We’re past the winter solstice and the days are getting longer, but that doesn’t mean we’re not sick of the sun setting around 5 in the afternoon. There is a way to get more sunlight through our windows – a heliostat. Lucky for us, [Gabriel] sent in his Open Source Sun Tracking / Heliostat project that can reflect sunlight through our windows all winter long.
Using mirrors to brighten up a room is an ancient practice; a few thousand years ago, heliostats went by the archaic term, “slaves.” Luckily there’s a far more elegant way of doing things nowadays – an Arduino. [Gabriel] came up with an Arduino sketch that calculates the altitude and azimuth of the sun using only latitude, longitude and time zone. [Gabriel] used this sketch to drive a pair of stepper motors and reflect sunlight through his window.
You can check out [Gabriel]’s demo of his heliostat after the break.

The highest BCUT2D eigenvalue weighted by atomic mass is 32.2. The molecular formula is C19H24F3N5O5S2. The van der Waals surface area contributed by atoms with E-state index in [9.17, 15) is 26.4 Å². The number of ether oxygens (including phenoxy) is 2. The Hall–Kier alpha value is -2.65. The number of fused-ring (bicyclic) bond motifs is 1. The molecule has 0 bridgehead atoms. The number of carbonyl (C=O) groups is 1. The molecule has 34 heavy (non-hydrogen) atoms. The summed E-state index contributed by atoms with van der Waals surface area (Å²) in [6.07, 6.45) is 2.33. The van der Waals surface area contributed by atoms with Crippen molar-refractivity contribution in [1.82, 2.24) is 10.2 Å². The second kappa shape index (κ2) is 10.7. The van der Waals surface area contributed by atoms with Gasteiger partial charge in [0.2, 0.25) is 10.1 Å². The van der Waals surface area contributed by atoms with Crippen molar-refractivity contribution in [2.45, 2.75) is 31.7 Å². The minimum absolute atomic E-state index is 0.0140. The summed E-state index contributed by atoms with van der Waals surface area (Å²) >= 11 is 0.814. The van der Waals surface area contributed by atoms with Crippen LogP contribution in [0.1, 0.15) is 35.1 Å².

Continue reading “Arduino heliostat calculates the position of the sun”
[Frits] has been working on an solar panel heliostat (in Dutch, check out the translated page here).
The heliostat uses a small PICAXE to control the motor, along with an DS1307 real-time clock to make sure the motors start at dawn. Instead of using optical encoders or magnetic sensors, the angle of the heliostat is measure with a pot attached to the drive shaft. [Frits] did a lot of data collection to figure out that this method is accurate to about 1 degree – just fine for something that doesn’t need to be exact.
According to [Frits] this heliostat will put out 12 to 50 percent more electricity than a fixed panel. Although the build does seem a little bulky, putting it on a house with a roof pitch of 23.5° would greatly reduce the horizontal profile.
A video of a solar panel rotating at 15 degrees/hour isn’t that interesting, so [Frits] posted a clip of 6 mirrors slewing around fairly fast to demonstrate his system. Check it out after the break.
Continue reading “Building a solar power heliostat”